Likewise, Plaintiff's contention that Defendant's failure to exercise all of his access time with the Subject Child constitutes a substantial and unforseen change of circumstances warranting an upward modification of the child support agreed to by the parties, under the facts of this case, also fails.
Although Defendant has disputed Plaintiff's calculations regarding his access time to the Subject Child, even if the Court were to accept Plaintiff's calculations, Plaintiff has asserted no facts, and the parties' Settlement Agreement does not list any terms, that would evidence that Defendant's access time with the Subject Child was a factor considered by the parties in calculating child support or in their decision to deviate from CSSA guidelines with respect to such calculation of child support. Compare Gravlin 98 NY2d at 7 (parties' agreement to opt out of CSSA guidelines directly intertwined two discrete support obligations by that parent to provide support to the child during that parent's continued visitation with the child).
Moreover, Plaintiff has alleged no facts that show that any decrease in Defendant's access time with the Subject Child somehow translated into a significant reduction of money that Defendant was required to spend on the Subject Child. In fact, Plaintiff has not even alleged that there has been any reduction of money that Defendant was required to spend on the Subject Child.
In short, the facts as alleged here simply do not fall within the ambit of cases where a substantial change of circumstances was created when the party's obligation to pay child support was either eliminated or significantly reduced by a reduction in the party's access time with the child at issue. See Gravlin at 6 (unanticipated change in circumstances when complete breakdown in visitation arrangement effectively extinguished party's support obligation); McCormick v. McCormick, 947 N.Y.S.2d 609 (2d Dept. 2012) (substantial reduction in access time significantly reduced amount of money party was required to pay for the child).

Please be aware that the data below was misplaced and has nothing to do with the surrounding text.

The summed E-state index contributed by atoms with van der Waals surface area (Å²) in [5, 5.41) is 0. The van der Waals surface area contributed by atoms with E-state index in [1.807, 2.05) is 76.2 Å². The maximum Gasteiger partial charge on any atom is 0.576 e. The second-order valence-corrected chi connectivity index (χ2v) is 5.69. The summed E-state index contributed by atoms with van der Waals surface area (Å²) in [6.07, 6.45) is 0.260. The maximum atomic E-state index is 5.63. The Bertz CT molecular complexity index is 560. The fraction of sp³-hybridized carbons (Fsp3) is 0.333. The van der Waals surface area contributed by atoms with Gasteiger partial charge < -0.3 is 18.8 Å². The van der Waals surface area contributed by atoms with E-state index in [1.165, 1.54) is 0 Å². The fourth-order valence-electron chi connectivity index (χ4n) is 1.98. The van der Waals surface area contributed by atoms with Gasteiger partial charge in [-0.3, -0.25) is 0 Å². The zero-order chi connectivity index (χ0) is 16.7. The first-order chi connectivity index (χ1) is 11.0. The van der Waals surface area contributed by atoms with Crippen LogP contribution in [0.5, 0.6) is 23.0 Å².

Accordingly, Plaintiff's claim for an upward modification under this type of change of circumstances analysis also is denied.
D.Each Party's Request for Counsel fees is Denied
With respect to Defendant's cross motion for counsel fees and costs pursuant to 22 NYCRR § 130-1.1, the Court denies such application. The Court also denies Plaintiff's application for attorney's fees.
With respect to Defendant's application, although the Court has determined that Plaintiff has not asserted any basis for the Court to modify the terms of child supportagreed upon by the parties, the Court does not find the motion frivolous. Hae Sook Moon v. City of New York, 255 AD2d 292, 292 (2d Dept. 1998) (no frivolous conduct within the meaning of 22 NYCRR § 30-1.1); Mitchell, et al v. Andrus La Barge, et al., 257 AD2d 834, 834 (3d Dept. 1999) (although parties' contentions lacked merit, no finding of frivolous conduct to warrant sanctions or costs). Accordingly, Defendant's application for cost and attorney's fees is denied.
With respect to Plaintiff's application for attorney's fees, although it is within the Court's discretion to award counsel fees in post-judgment proceedings involving enforcement (Domestic Relations Law § 237; De Cabrera v. DeCabrera-Rosete, 70 NY2d 879, 881 (1987), here, the Court finds no such award is warranted.
The standard for awarding counsel fees includes an inquiry into the nature and extent of services, the performance of counsel under the circumstances, the difficulty of the case, the results achieved and counsel's reputation in the legal community. Id.Barnes v. Barnes, 54 AD2d 963 (2d Dept. 1976); McCann v. Guteri, 100 AD2d 577 (2d Dept. 1984). The party seeking the requested fees does not need to prove an inability to pay the fees, although the Court is guided by the relative financial circumstances of the parties and the merits of the matter before the Court. DeCabrera at 881.